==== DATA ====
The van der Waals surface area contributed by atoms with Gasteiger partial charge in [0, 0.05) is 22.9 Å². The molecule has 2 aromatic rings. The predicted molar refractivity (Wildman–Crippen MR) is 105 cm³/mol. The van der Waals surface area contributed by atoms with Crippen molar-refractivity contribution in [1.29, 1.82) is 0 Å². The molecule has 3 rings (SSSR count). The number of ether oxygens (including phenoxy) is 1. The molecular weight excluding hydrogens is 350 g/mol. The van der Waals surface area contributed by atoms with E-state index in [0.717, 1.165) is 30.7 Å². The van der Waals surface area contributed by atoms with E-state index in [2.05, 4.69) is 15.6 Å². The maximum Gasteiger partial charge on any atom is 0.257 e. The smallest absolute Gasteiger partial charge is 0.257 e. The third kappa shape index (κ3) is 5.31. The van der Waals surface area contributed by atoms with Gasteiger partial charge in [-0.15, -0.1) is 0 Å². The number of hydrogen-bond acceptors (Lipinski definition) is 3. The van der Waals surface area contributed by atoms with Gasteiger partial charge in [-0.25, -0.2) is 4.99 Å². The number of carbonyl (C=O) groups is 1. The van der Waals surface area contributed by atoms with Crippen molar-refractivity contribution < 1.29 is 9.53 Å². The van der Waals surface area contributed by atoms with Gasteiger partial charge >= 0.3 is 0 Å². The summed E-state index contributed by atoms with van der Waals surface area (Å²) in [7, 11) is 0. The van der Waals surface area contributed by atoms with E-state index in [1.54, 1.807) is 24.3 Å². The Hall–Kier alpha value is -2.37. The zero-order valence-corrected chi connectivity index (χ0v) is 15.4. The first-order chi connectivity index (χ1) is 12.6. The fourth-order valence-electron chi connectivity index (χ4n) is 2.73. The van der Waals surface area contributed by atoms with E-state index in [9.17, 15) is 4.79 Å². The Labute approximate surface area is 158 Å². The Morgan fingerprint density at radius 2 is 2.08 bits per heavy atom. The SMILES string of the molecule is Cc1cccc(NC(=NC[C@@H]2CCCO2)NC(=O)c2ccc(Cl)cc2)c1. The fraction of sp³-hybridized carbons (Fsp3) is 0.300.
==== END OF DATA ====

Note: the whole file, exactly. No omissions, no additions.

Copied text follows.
The van der Waals surface area contributed by atoms with Gasteiger partial charge in [0, 0.05) is 22.9 Å². The molecule has 2 aromatic rings. The predicted molar refractivity (Wildman–Crippen MR) is 105 cm³/mol. The van der Waals surface area contributed by atoms with Crippen molar-refractivity contribution in [1.29, 1.82) is 0 Å². The molecule has 3 rings (SSSR count). The number of ether oxygens (including phenoxy) is 1. The molecular weight excluding hydrogens is 350 g/mol. The van der Waals surface area contributed by atoms with E-state index in [0.717, 1.165) is 30.7 Å². The van der Waals surface area contributed by atoms with E-state index in [2.05, 4.69) is 15.6 Å². The maximum Gasteiger partial charge on any atom is 0.257 e. The smallest absolute Gasteiger partial charge is 0.257 e. The third kappa shape index (κ3) is 5.31. The van der Waals surface area contributed by atoms with Gasteiger partial charge in [-0.15, -0.1) is 0 Å². The number of hydrogen-bond acceptors (Lipinski definition) is 3. The van der Waals surface area contributed by atoms with Gasteiger partial charge in [-0.25, -0.2) is 4.99 Å². The number of carbonyl (C=O) groups is 1. The van der Waals surface area contributed by atoms with Crippen molar-refractivity contribution < 1.29 is 9.53 Å². The van der Waals surface area contributed by atoms with Gasteiger partial charge >= 0.3 is 0 Å². The summed E-state index contributed by atoms with van der Waals surface area (Å²) in [7, 11) is 0. The van der Waals surface area contributed by atoms with E-state index in [1.54, 1.807) is 24.3 Å². The Hall–Kier alpha value is -2.37. The zero-order valence-corrected chi connectivity index (χ0v) is 15.4. The first-order chi connectivity index (χ1) is 12.6. The fourth-order valence-electron chi connectivity index (χ4n) is 2.73. The van der Waals surface area contributed by atoms with E-state index in [9.17, 15) is 4.79 Å². The Labute approximate surface area is 158 Å². The Morgan fingerprint density at radius 2 is 2.08 bits per heavy atom. The SMILES string of the molecule is Cc1cccc(NC(=NC[C@@H]2CCCO2)NC(=O)c2ccc(Cl)cc2)c1. The fraction of sp³-hybridized carbons (Fsp3) is 0.300.